Let's be friends
Nice Guys Sleep Alone a likable look at the dating game
Presented by Peachtree International Film Society
?July 22 at 7:30 p.m.
Cinevision, 3300 Northeast Expressway
Like Santa Claus and the Tooth Fairy, I've given up believing that nice guys actually exist. Based on my experience, beyond that work-a-day, affable, business casual exterior there is, more often than not, a people-pleasing, tightly wound, passive-aggressive meanie. Nice Guys Sleep Alone, the directorial debut of Louisville native, Stu Pollard, therefore requires a greater suspension of disbelief than normally required for movie-going. And yet, nothing bizarre or unbelievable occurs in Nice Guys Sleep Alone. Like the proverbial nice guy, what you see is what you get; the title pretty much says it all. In fact, the dramatic action is so benign and bland that, as soon as the credits begin to roll, you may feel that even if you had enjoyed the movie, you did so out of sympathy rather than genuine affinity.
Not that you won't enjoy Nice Guys Sleep Alone. Chances are you will identify with Carter (Sean O'Bryan), a 31-year-old high school teacher, who lectures his classes on the karmic returns of playing games with other peoples' hearts. Ingenuous, honorable, the ideal son-in-law, he seems destined to hear the three cruelest words ever: "Let's be friends." Horse races, his one vice, are nothing compared to the bet he seems to place on himself each time he takes a woman out to a candlelit dinner, having washed his car, shown up on time — with flowers no less — and picked up the tab. For Carter, the stakes are high, and he's running on a losing streak.
And probably you'll also relate to Maggie (Sybil Temchen), a veterinarian relocated from New York City to Louisville, Ky., fleeing her boyfriend's infidelity and their failed relationship. Ogled by a halfwit stable hand where she works, she succumbs to her girlfriend's prodding to go out with the town's "most eligible bachelor." Robert is a self-consumed, ostentatiously wealthy alcoholic whose idea of wooing a woman is speaking French to her.
Both Carter and Maggie, jaded yet hopeful, seasoned singles, are looking for love and a way out of the dating scene. Destined Guy and Girl meet during Carter's class field trip to the stables, where his students unexpectedly witness the teasing and breeding of a thoroughbred mare and stallion. Despite this good omen, the course of true love never does run smoothly. After much ado, Robert proves to be nothing more than a teaser horse, priming the mare — that is, Maggie — for the real stud: Nice Guy Carter. But he balks at the gate. On the one night he should be his polite, irreproachable self, Carter shows up late, stows the flowers in the back seat, takes Maggie to a dive for a cheeseburger and tells her that he has no desire to be "just friends" with her. (Don't say I didn't warn you; inside every nice guy there is an angry, dissatisfied man.)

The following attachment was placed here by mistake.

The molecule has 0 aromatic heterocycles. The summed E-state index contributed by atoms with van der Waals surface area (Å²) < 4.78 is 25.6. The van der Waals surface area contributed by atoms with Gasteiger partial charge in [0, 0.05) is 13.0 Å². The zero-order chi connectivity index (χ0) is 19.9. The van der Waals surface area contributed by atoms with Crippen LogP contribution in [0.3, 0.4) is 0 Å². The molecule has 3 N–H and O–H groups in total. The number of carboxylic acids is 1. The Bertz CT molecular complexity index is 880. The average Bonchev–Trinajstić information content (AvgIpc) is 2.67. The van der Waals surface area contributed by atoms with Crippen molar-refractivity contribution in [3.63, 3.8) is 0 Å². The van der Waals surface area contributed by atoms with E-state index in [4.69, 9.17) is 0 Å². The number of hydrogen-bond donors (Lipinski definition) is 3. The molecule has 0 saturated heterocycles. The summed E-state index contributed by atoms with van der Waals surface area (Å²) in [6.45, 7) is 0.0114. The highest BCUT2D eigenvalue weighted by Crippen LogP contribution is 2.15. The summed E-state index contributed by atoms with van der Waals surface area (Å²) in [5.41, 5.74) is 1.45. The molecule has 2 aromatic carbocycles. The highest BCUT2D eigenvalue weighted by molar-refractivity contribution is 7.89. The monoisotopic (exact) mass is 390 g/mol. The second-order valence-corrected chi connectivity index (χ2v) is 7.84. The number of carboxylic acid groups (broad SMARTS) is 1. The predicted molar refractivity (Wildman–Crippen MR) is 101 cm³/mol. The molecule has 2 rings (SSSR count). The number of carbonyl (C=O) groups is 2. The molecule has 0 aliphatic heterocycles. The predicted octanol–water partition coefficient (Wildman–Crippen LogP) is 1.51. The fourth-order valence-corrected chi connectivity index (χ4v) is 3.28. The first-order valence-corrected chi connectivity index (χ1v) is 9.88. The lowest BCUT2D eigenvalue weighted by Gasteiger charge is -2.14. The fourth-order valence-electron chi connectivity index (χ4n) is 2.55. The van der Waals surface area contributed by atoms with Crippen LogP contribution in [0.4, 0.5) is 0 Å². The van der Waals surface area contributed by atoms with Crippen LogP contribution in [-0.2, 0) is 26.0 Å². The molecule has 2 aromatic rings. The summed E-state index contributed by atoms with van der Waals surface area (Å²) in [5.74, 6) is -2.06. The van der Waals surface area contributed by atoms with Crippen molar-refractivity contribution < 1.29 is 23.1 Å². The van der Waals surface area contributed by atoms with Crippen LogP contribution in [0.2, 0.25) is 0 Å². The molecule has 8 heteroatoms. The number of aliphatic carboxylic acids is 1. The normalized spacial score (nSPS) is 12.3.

The theme of horse racing and breeding runs throughout, as should be expected for an independent feature shot in Kentucky. The cast features some promising fillies, as well as more seasoned actors. Morgan Fairchild makes a cameo as Lorraine, the mother of Carter's old girlfriend who, along with her husband, is intent on marrying and mating the erstwhile couple. Sybil Temchen, recognized by the L.A. Times as "the hardest working actress in Hollywood," stars as Maggie. Temchen has appeared in more than a half-dozen independent features lately, as well as in a recurring role on "NYPD Blue." You'll also recognize Rufus, the stable manager, from "Newhart," the only speaking one in the Larry, Darryl and Darryl trio. Maggie Lawson (Pleasantville) appears as the voice of reason in Carter's classroom debate on the politics of love.
With high production values and professional, working actors, Nice Guys Sleep Alone is a palatable, passable, if forgettable, independent feature. A flick to make you smile and chuckle — one your mother would certainly love — but definitely not a film to fan your passions.